- The Washington Times - Saturday, February 8, 2003

WASHINGTON, Feb. 8 (UPI) — The Federal Aviation Administration and the Transportation Security Administration are implementing new, tighter airspace control measures for the Washington area, the FAA announced Saturday.

The new measures are to bring the nation's capital in compliance with the increased national security alert coding, the departments said. The government Friday increased the national threat level coding from yellow, or "heightened," to orange, or "high" alert.

"Terrorists are known to favor targets in the transportation sector and to consider our civil aviation system an arsenal of improvised weapons," TSA head James M. Loy said in a statement, referring to the Sept. 11, 2001, attacks in which terrorists hijacked airliners and crashed them into the Pentagon and the World Trade Center.

"The Washington capital region is home to a number of particularly symbolic targets which must be protected," he added.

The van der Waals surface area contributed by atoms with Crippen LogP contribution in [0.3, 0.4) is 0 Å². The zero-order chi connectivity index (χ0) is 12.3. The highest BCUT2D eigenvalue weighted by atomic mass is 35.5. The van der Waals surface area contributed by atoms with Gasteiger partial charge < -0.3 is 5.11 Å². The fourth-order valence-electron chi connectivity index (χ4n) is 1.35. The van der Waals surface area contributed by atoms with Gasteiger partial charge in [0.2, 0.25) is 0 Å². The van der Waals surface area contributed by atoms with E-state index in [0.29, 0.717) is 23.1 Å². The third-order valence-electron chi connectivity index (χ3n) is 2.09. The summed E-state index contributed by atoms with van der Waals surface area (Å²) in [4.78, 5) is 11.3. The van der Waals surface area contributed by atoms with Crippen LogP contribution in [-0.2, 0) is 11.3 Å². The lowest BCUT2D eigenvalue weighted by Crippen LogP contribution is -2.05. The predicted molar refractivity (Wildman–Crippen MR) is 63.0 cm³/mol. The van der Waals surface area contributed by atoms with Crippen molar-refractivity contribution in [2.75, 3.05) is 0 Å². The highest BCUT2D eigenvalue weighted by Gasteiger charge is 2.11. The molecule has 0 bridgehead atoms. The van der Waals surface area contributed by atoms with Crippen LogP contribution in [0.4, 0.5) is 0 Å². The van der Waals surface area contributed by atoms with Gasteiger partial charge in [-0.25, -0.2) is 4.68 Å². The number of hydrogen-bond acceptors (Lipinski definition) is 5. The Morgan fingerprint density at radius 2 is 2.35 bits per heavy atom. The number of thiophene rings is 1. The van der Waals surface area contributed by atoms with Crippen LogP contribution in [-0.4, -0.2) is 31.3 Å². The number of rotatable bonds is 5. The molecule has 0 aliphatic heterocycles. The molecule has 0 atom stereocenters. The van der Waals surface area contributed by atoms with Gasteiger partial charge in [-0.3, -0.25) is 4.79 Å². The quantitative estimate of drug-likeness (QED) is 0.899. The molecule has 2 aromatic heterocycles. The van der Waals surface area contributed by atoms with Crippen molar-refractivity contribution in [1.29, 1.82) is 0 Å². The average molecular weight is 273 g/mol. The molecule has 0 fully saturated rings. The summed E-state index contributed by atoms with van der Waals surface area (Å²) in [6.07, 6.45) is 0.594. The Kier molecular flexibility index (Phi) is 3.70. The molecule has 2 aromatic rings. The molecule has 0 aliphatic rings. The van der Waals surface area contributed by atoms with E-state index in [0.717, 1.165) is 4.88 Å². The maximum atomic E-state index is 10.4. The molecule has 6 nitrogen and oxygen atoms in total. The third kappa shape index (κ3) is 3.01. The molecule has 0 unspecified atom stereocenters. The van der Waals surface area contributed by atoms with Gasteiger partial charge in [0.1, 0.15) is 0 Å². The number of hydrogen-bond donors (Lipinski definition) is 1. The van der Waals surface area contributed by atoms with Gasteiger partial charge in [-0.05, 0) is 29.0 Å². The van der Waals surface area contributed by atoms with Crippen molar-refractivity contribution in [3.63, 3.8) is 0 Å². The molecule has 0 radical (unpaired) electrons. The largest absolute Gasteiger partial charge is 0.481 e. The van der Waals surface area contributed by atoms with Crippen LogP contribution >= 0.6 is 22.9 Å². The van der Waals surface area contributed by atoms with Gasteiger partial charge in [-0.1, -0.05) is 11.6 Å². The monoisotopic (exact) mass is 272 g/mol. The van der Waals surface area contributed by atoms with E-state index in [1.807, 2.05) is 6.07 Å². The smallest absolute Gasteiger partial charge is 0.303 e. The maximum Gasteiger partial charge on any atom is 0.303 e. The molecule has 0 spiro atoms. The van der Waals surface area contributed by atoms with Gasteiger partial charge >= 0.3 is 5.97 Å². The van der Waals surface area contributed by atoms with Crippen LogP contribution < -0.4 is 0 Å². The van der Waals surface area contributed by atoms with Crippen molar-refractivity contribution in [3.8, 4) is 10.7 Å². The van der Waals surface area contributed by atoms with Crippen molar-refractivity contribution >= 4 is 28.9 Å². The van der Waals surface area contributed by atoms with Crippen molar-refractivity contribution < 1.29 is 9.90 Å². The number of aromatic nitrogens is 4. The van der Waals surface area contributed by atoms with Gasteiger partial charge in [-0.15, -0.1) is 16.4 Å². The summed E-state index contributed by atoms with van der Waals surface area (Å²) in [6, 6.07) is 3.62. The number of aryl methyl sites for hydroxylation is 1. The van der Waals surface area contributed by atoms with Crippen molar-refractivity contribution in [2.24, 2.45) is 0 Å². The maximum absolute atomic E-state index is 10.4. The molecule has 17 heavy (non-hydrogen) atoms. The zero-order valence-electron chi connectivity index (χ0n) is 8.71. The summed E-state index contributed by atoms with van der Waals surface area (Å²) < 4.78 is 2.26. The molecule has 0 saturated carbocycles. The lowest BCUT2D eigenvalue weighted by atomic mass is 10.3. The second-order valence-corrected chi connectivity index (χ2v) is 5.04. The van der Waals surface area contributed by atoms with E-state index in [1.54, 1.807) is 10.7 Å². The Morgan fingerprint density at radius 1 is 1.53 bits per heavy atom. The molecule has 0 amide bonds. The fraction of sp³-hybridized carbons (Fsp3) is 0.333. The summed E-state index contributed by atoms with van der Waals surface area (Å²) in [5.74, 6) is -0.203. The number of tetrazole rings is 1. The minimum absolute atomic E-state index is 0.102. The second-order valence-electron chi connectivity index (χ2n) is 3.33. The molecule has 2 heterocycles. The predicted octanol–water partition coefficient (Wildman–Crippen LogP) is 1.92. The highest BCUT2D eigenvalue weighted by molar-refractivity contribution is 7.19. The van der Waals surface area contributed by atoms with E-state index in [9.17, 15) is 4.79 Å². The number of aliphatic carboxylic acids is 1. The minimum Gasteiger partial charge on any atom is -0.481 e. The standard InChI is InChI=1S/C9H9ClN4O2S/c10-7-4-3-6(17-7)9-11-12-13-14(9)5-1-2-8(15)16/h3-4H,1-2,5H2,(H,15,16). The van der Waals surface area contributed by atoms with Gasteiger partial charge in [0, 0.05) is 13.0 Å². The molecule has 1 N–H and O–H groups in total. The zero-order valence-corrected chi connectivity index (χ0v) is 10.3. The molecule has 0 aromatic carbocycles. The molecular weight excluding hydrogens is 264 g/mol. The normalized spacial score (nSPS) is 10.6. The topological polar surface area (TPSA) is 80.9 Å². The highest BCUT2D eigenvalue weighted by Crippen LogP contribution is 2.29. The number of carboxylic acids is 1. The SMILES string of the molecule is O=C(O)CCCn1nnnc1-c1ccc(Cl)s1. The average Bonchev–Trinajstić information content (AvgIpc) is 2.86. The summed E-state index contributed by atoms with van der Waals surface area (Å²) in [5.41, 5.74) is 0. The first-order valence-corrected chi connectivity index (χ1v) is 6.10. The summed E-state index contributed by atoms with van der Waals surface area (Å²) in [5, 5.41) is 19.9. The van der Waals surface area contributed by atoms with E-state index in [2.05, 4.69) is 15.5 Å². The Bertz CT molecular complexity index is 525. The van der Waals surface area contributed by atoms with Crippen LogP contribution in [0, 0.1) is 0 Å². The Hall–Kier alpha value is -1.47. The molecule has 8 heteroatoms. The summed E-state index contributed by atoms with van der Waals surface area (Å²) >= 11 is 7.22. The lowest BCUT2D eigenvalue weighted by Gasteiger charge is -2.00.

The new rules will create an "air defense identification zone" in an approximately 30-mile radius around Washington, with a 15-mile "flight restricted zone" of tighter controls. The zones cover airspace under 18,000 feet, the FAA said.

General aviation pilots will be required to maintain two-way radio communications, to use a transponder and discrete beacon code, file IFR/VFR flight plans, and to follow standard air traffic procedures before entering the air defense identification zone.

The FAA will work to get pilots timely and accurate information and to balance the needs of the flying public with the current security needs, the department said in a statement.

"We appreciate the cooperation of the general aviation community as we implement sound security measures and tighten our defenses during this period of heightened alert," Loy said.

The new measures take effect Monday, Feb. 10, at 6 a.m.

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